Keratoconus progression is frequent and faster in children when the age at the time of diagnosis is younger than 18 years.1–3 Corneal transplant may be required at an early age for cases with advanced keratoconus with or without scarring. In children, graft failure rates are higher and visual prognosis is poor with penetrating keratoplasty.4,5
Corneal collagen cross-linking (CXL) is a promising treatment modality for keratoconus, as it is the only intervention that can potentially slow down the progression of the disease.6 In this procedure, riboflavin (vitamin B2) is administered in conjunction with ultraviolet A (UVA, 365 nm). The interaction of riboflavin and UVA causes the formation of reactive oxygen species, leading to the formation of additional covalent bonds between collagen molecules, with consequent biomechanical stiffening of the cornea.7
Recently, studies by Caporossi et al1,2 and Vinciguerra et al8 have reported good clinical results concerning safety and efficacy of epithelium-off CXL treatment in patients aged 18 years or younger. In this study, we analyzed primary visual acuity and refractive and topographic outcomes in 15 eyes from 15 children with keratoconus with advanced disease in the fellow eye.
Patients and Methods
Fifteen eyes from 15 children aged 15 years or younger (range: 10 to 15 years) were enrolled in the study from September 2009 to March 2011. Inclusion criteria were patients with stage I or II keratoconus (Amsler Krumeich classification)9 and advanced disease in the fellow eye at presentation, corneal thickness at the thinnest point ⩾400 μm, and maximum corneal curvature ⩽53.00 diopters (D). Only one eye of each patient underwent CXL. Six patients had been previously managed for corneal hydrops in fellow eyes, 3 patients underwent deep anterior lamellar keratoplasty, and 6 patients were awaiting corneal transplant for advanced keratoconus in the worse fellow eye. Progression of keratoconus was not an inclusion criterion for CXL.
Exclusion criteria were corneal thickness <400 μm at the thinnest point, severe vernal keratoconjunctivitis, severe dry eye, history of herpetic keratitis, concurrent autoimmune diseases, previous ocular surgeries, and central or paracentral opacities. All patients (n=9) with mild to moderate vernal keratoconjunctivitis were controlled prior to the procedure. All patients underwent uncorrected (UDVA) and corrected (CDVA) distance visual acuity assessment, slit-lamp microscopy, basal Schirmer testing, tonometry by Tonopen (Reichert, Depew, New York), dilated fundus examination, endothelial biomicroscopy (Topcon Specular Microscope SP-3000P; Topcon Corp, Tokyo, Japan), and pachymetry and optical tomography with the Orbscan II (Bausch & Lomb, Rochester, New York). Patients were followed in the immediate postoperative period at 1, 3, and 7 days and 1, 3, 6, and 12 months after surgery.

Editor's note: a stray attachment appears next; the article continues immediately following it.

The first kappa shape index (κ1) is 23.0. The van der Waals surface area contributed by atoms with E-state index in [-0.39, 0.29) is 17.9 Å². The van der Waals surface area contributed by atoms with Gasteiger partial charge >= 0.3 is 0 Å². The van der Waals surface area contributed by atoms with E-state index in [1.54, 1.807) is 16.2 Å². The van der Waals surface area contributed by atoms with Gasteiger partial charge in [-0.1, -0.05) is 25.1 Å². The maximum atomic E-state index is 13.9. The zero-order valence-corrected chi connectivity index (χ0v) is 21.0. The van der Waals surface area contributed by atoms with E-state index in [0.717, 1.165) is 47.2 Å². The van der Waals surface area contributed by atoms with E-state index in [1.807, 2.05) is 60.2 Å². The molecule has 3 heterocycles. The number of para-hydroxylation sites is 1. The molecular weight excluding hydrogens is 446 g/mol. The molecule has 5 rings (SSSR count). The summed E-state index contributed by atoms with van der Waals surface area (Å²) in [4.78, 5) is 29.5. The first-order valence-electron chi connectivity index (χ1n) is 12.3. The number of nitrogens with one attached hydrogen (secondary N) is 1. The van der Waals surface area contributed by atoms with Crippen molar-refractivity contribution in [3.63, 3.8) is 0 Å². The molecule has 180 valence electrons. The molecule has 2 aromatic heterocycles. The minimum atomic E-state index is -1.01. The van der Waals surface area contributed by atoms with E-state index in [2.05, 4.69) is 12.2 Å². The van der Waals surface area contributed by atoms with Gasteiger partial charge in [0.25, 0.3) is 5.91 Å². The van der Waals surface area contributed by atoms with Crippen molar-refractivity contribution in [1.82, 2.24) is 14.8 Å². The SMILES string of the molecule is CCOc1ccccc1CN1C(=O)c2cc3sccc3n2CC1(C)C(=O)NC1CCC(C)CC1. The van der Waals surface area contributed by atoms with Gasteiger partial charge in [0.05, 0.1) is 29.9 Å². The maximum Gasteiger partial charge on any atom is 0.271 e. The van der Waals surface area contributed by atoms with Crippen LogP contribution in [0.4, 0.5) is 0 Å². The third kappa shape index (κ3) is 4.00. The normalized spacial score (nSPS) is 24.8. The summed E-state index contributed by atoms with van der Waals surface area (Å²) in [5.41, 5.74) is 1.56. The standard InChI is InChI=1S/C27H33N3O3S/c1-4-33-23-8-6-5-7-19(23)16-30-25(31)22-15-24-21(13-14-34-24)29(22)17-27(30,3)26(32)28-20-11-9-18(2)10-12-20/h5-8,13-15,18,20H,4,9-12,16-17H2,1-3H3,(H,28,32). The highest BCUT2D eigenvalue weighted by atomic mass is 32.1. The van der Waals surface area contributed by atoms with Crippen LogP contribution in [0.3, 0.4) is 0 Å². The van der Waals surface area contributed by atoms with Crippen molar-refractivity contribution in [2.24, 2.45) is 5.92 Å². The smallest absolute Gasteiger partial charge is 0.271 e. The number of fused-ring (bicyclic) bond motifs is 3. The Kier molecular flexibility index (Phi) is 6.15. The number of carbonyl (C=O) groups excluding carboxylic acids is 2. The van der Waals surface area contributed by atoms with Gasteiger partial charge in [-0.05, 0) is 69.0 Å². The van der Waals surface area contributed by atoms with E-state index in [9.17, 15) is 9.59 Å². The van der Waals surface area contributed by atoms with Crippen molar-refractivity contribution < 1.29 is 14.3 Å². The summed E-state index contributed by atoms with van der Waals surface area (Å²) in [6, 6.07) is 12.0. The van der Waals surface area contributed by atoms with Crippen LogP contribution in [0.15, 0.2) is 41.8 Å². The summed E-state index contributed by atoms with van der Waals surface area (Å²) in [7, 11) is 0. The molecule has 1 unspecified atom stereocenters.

Corneal CXL was performed according to the standard protocol for CXL. It was performed under topical anesthesia in 7 patients. Eight patients underwent the procedure under general anesthesia, as they were uncooperative despite one of the parents being present in the operating theater. The central 8.0-mm epithelium was removed by mechanical debridement. Riboflavin (0.1% in 20% dextran T500 solution) was administered topically every 2 minutes for 30 minutes. Ultrasound pachymetry (PACSCAN 300A; Sonomed Escalon, Lake Success, New York) was performed and if the corneal stroma was thinner than 400 μm, hypotonic riboflavin (0.1% in sterile water) was administered, 1 drop every 10 seconds for 2-minute sessions, after which repeat ultrasound pachymetry was performed to ascertain that the stroma had swollen to >400 μm. This was repeated until adequate corneal thickness was obtained. The cornea was aligned and exposed to UVA 365-nm light for 30 minutes at an irradiance of 3.0 mW/cm2 (CSO-VEGA X-linker; Scandicci, Florence, Italy). During UVA exposure, isotonic riboflavin administration was continued every 5 minutes. After surgery, patients received 2% homatropine (Homatropine hydrobromide; Java Pharmaceuticals, Delhi, India) and gatifloxacin drops (Zymar; Allergan, Bangalore, India). A soft bandage contact lens was applied until reepithelialization was complete. Topical 0.3% gatifloxacin was given four times daily for 7 days, loteprednol acetate 0.5% drops (L-pred; Allergan Inc, Irvine, California) were administered three times daily for 20 days, and hypromellose 0.3% drops (Genteal; Novartis Pharmaceuticals, Basel, Switzerland) were applied six times daily for 45 days.